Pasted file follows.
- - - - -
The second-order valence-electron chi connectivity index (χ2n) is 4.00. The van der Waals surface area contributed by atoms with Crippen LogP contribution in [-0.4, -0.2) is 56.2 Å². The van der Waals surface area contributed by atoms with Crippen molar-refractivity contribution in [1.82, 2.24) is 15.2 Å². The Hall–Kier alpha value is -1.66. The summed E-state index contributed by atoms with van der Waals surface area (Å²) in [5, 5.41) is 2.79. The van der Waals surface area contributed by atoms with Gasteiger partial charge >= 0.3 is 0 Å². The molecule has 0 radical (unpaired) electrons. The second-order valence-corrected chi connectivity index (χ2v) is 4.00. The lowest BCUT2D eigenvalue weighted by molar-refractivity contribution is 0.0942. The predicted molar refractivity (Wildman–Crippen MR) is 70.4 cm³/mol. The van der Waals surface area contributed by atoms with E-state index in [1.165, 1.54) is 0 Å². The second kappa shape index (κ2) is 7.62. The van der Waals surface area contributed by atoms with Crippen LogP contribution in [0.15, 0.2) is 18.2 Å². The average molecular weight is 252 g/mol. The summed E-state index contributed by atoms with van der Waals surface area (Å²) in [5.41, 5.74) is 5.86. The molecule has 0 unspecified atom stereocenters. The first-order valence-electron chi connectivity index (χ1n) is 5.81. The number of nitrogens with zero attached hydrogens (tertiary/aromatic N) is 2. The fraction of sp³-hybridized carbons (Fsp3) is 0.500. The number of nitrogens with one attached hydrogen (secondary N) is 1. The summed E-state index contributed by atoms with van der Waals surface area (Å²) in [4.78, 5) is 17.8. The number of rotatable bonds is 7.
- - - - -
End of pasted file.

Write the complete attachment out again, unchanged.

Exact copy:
The second-order valence-electron chi connectivity index (χ2n) is 4.00. The van der Waals surface area contributed by atoms with Crippen LogP contribution in [-0.4, -0.2) is 56.2 Å². The van der Waals surface area contributed by atoms with Crippen molar-refractivity contribution in [1.82, 2.24) is 15.2 Å². The Hall–Kier alpha value is -1.66. The summed E-state index contributed by atoms with van der Waals surface area (Å²) in [5, 5.41) is 2.79. The van der Waals surface area contributed by atoms with Gasteiger partial charge >= 0.3 is 0 Å². The molecule has 0 radical (unpaired) electrons. The second-order valence-corrected chi connectivity index (χ2v) is 4.00. The lowest BCUT2D eigenvalue weighted by molar-refractivity contribution is 0.0942. The predicted molar refractivity (Wildman–Crippen MR) is 70.4 cm³/mol. The van der Waals surface area contributed by atoms with E-state index in [1.165, 1.54) is 0 Å². The second kappa shape index (κ2) is 7.62. The van der Waals surface area contributed by atoms with Crippen LogP contribution in [0.15, 0.2) is 18.2 Å². The average molecular weight is 252 g/mol. The summed E-state index contributed by atoms with van der Waals surface area (Å²) in [5.41, 5.74) is 5.86. The molecule has 0 unspecified atom stereocenters. The first-order valence-electron chi connectivity index (χ1n) is 5.81. The number of nitrogens with zero attached hydrogens (tertiary/aromatic N) is 2. The fraction of sp³-hybridized carbons (Fsp3) is 0.500. The number of nitrogens with one attached hydrogen (secondary N) is 1. The summed E-state index contributed by atoms with van der Waals surface area (Å²) in [4.78, 5) is 17.8. The number of rotatable bonds is 7.